Supply chain attacks have become a serious cybersecurity concern for the federal government in the past year. The massive SolarWinds attack showed that sensitive federal data could be infiltrated through third parties in federal data networks. Recently, Microsoft issued a warning that Nobelium, the Russian group responsible for the SolarWinds attack, “has been attempting to replicate the approach it has used in past attacks by targeting organizations integral to the global IT supply chain.” The federal government’s expanding network of suppliers and service providers with access to federal data means that officials must make it a priority to reduce the risk of attacks. An Executive Order issued in May has placed increased responsibility on federal agencies to do their part to mitigate these risks.
With a huge push for data interoperability in the federal government, federal agencies have migrated their data from legacy systems to cloud service offerings to improve connectivity, efficiency, and quality of service. Yet this has created an expansive IT and data supply chain with multiple tiers, and requirements become more difficult to track each step down in the supply chain. This means that data interoperability may also increase the risk of a data breach.
To lead the way, the Department of Justice recently launched its Civil Cyber-Fraud Initiative, a program that holds government contractors to a higher degree of accountability. The Cybersecurity and Infrastructure Security Agency (CISA) recognized in its Emergency Directive response to the SolarWinds attack that authorized vendors providing services for federal information systems may be working with other third parties that may not be covered by the mandatory Federal Risk and Authorization Management Program (FedRAMP) authorization.
The increased scrutiny of contractors brought by these initiatives places the onus of monitoring, reporting, and conducting full audits on federal agencies. According to CISA’s Emergency Directive, federal agencies are responsible for engaging with all service providers to audit and inventory their information systems. Per the Civil Cyber-Fraud Initiative, contractors that provide products that fail to meet cybersecurity standards and protocols will face penalties. Agencies engaged with these contractors will need to find new vendors, seek out alternate data solutions, and potentially rework existing migrations.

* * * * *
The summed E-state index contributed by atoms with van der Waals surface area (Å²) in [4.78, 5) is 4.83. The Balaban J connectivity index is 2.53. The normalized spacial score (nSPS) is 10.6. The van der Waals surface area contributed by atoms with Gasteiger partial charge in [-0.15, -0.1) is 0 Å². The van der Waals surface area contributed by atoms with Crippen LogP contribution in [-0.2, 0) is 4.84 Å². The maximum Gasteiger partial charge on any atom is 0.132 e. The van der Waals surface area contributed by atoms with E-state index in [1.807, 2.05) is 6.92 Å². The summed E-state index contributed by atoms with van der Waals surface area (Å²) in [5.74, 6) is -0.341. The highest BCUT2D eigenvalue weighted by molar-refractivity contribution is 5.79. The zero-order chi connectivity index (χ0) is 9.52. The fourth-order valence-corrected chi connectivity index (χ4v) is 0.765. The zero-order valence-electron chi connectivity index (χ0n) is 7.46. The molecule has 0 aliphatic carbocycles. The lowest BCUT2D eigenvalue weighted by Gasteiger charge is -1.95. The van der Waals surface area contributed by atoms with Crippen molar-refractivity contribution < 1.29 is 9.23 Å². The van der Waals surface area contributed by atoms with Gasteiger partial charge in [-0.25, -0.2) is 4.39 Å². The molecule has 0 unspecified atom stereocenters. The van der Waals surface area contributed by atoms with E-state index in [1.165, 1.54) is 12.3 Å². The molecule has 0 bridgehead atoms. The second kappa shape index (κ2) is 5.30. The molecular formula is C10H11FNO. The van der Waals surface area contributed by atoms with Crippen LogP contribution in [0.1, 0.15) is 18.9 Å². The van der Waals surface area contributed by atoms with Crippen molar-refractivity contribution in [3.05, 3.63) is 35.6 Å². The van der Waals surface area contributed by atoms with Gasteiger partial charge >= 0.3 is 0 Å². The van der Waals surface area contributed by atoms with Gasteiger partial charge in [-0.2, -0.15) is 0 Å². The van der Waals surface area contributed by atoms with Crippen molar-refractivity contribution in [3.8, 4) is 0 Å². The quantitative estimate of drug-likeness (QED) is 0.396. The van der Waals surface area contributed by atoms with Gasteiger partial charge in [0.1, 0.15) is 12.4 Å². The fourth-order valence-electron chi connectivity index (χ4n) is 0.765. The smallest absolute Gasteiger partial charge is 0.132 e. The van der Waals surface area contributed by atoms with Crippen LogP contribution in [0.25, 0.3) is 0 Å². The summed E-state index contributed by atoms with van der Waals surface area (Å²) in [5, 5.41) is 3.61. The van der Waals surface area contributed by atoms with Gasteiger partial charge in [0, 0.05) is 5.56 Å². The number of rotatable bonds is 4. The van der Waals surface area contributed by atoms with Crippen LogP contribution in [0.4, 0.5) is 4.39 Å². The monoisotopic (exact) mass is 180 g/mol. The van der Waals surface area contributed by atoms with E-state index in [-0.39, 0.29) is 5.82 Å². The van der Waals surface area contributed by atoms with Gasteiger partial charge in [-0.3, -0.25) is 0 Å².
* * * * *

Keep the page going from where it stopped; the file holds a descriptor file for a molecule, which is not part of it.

The FedRAMP program was created to establish consistency and confidence in cloud solutions by providing a standardized approach to monitoring Cloud Service Providers. Fully integrated solutions in the FedRAMP marketplace can help agencies find relief from closely monitoring a complicated network of multiple cloud service providers. Andrew Churchill, VP of Federal Sales at Qlik, praised the efficiency of cybersecurity that is managed on an end-to-end level with security and governance designed into a single platform: “With standardized security controls mapped to different levels of need and computing resources provisioned in the blink of an eye, a federal organization could—in theory—field new mission-critical capabilities practically overnight.”
Mass data migration to the cloud means more parties will have access to federal data. With the threats of supply chain attacks on the rise again, federal agencies need to take calculated steps to ensure that they don’t become a headline. Seeking out fully integrated data solutions means working with contractors that have a streamlined approach to cybersecurity, reducing the risk of supply chain attacks while alleviating agencies of complicated audits.
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